Data: Essential to Understanding Religion and Conflict
20 Mar 2015
Expert analysis on conflict requires accurate and globally comparable data. This is essential when attempting to understand the profound impact of religion on global events, writes Anthony Measures.
The events of the past twelve months, the rapid rise of ISIS and the so called " caliphate", the devastation caused by Boko Haram in Nigeria, the growing influence of other international jihadi groups such as al-Shabaab in Somalia and Jabhat al-Nusra in Syria and the ongoing religious conflicts in countries such as the Philippines and Myanmar have had a major impact on the news agenda.
At the Centre on Religion & Geopolitics we aim to inform the international community about religion and conflict, and the role that religion plays in contemporary affairs. We do this by providing compelling, informative and timely analysis and commentary on situations such as those listed above, backed up by the clear presentation of relevant data.
Those who are making policy decisions require robust, clear and informed data.
The use of data in the context of religion and conflict is all about enhancing our understanding of why these conflict situations occur, how and why religion is involved and how we can seek answers. It is also about studying and focusing on where the next global or regional challenges may arise. This ensures that those who are making policy decisions can do so using robust, clear and informed data, including on the religious dimensions.
Data is now more accessible; mainly through "open data" government initiatives to ensure transparency and more generally organisations properly collect and display data so that analysis and research can be shown in a meaningful way.
Qualitative and quantitative data presented in an engaging way allows the audience to put what they are reading or watching into an informative, meaningful context. When done well, this can assist decision-making and allow people to act on this information with greater insight and understanding.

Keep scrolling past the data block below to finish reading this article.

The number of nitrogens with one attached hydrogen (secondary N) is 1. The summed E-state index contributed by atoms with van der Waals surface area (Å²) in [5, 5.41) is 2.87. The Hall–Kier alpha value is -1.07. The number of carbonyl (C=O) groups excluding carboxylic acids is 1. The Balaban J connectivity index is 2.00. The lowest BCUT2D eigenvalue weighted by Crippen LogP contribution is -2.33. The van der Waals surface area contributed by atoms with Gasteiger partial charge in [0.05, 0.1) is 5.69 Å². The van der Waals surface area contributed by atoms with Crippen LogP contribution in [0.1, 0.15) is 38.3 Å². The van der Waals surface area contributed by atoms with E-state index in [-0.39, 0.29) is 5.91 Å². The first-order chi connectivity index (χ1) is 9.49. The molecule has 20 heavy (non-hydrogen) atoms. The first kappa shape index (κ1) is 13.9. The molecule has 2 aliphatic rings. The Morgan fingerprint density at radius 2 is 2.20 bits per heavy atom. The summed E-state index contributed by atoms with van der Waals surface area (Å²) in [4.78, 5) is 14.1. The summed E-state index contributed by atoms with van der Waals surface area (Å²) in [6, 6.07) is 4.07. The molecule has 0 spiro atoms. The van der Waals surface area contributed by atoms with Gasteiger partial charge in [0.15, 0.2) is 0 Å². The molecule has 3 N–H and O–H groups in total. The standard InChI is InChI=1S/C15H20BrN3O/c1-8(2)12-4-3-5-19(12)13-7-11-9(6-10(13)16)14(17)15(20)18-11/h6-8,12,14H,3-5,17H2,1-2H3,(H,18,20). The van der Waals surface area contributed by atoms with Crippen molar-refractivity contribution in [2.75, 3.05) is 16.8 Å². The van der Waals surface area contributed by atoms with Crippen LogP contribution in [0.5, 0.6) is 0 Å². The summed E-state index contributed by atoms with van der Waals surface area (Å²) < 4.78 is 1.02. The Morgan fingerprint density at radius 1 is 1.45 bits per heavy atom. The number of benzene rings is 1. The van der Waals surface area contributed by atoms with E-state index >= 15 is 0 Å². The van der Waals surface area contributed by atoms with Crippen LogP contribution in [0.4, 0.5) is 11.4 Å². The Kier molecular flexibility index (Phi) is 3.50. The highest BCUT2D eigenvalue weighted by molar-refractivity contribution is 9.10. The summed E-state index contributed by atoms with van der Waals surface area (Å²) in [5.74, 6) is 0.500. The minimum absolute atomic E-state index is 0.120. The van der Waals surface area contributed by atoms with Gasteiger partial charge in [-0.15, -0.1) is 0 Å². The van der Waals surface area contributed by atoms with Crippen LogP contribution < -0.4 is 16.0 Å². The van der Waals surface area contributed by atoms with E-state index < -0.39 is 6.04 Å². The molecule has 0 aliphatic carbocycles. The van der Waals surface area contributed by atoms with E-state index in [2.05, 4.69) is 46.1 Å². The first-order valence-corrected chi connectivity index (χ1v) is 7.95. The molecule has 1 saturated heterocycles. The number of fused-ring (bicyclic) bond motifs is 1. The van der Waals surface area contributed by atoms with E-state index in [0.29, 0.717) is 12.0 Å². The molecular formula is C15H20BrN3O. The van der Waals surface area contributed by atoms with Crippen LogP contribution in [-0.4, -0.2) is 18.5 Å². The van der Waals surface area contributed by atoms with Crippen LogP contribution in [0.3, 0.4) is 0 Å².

On the Centre on Religion & Geopolitics' website, we show the socio-economic, civil-political, religious and conflict related data on a global scale, and focus in on particular countries to connect together the different pieces of the jigsaw. These data visualisations help to support the wider thinking around the issues.
The research and data that the Centre on Religion & Geopolitics is focused on, such as looking in detail at the various groups involved in religious conflicts and their justifications and tracking trends in global terrorism, are key to ensuring that policy makers, business leaders and others today remain attentive to these issues. Equally, data representation to enhance people's understanding can be applied to many other issues of global significance.
Brian Grim, a leading data expert on religious freedom and international religious demography has been researching how data can allow us to improve policy and our understanding of religion's role in conflict situations. He says that even today, sourcing data on religion is a new field, but "when informed by data you can make much better policy decisions". And this is particularly true in today's society where there is still a lack of understanding about the role that religion plays around the world in countries which are experiencing conflict.